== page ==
Messenger is 10 years old
. Facebook’s app sprang to life in August 2011, just a few months after the company acquired group messaging app Beluga and reworked it into the beginnings of the app we know today.
You’ll probably remember the hoo-ha seven years ago when Facebook took messaging out of the main Facebook app, to force users into the dedicated Messenger. Well, it looks like that’s about to get reversed.
As Bloomberg reported at the start of this week:
Some users, including those in the U.S., will be able to place voice or video calls from the Facebook app beginning Monday. The new feature is just a test, but it’s meant to reduce the need to jump back and forth between Facebook’s main app and its Messenger service, said Connor Hayes, director of product management at Messenger.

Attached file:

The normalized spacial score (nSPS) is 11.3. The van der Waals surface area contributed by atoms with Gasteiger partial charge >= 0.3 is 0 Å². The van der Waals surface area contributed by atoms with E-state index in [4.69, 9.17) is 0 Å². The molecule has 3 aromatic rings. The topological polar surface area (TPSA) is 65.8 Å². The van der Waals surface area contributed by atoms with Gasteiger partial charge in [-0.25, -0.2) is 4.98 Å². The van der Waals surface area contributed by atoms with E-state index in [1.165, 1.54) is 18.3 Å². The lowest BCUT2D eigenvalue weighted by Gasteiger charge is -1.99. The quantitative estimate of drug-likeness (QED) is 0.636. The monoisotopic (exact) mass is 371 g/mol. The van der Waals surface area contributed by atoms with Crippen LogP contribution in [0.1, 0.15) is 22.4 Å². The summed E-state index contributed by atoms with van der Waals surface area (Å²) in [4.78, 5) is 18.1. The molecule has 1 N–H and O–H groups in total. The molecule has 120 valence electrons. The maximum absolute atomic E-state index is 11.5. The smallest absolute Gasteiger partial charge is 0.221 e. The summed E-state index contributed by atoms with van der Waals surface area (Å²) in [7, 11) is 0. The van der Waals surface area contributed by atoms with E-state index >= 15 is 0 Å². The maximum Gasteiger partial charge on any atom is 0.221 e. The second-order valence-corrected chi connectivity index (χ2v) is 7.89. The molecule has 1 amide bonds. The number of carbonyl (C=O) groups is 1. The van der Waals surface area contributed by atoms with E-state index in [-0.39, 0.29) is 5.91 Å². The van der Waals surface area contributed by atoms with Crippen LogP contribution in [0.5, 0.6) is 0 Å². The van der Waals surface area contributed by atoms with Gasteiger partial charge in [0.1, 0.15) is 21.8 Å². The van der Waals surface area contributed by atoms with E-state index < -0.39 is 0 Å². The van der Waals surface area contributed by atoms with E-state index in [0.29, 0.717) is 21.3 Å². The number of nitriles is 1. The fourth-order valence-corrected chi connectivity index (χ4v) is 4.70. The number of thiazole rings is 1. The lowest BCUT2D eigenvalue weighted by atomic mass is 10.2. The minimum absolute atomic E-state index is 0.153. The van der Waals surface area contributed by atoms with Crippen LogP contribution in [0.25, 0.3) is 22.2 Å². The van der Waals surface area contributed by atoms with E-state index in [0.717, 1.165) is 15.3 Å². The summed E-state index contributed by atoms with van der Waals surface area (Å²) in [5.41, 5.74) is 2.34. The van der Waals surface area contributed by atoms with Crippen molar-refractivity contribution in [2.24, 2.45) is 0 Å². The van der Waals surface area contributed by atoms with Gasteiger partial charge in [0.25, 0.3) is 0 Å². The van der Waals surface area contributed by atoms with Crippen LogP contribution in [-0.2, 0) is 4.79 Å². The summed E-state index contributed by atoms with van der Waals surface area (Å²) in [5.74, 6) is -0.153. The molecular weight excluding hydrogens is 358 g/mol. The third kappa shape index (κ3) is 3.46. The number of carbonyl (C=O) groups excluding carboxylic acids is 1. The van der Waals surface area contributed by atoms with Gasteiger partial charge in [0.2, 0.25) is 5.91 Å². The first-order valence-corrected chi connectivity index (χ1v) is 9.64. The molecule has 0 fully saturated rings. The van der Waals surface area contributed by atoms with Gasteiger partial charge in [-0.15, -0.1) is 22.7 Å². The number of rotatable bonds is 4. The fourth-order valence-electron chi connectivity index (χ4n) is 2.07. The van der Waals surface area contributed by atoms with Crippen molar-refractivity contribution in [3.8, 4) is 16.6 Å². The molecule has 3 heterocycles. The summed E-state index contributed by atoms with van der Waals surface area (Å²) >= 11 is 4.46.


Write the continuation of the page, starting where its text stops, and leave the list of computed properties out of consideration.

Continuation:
Facebook also started testing
a limited version of Messenger’s inbox in the core Facebook app last fall….
The move represents a shift for Messenger from being just an app to being a service layer across all the company’s products. Oculus, Portal, and the like can all tap into Messenger without pushing users off to the actual app.
When Messenger boss Stan Chudnovsky joined us for a live Geekout Twitter Space yesterday to mark Messenger’s 10th birthday
, he was keen to point out that this doesn’t mean an end to the dedicated Messenger app.
And while he played down any suggestion that this means there’s less place in Facebook’s future for separate Instagram messaging features and WhatsApp, it does kind of suggest that Facebook’s ongoing efforts to make its messaging services interoperable behind the scenes might be about more than just allowing you to do things like message a Messenger user from Instagram’s own service.
Why duplicate all that messaging effort across the company? Especially as the unspoken reasoning for tying its messaging services together is to make it harder for a government to break up Facebook.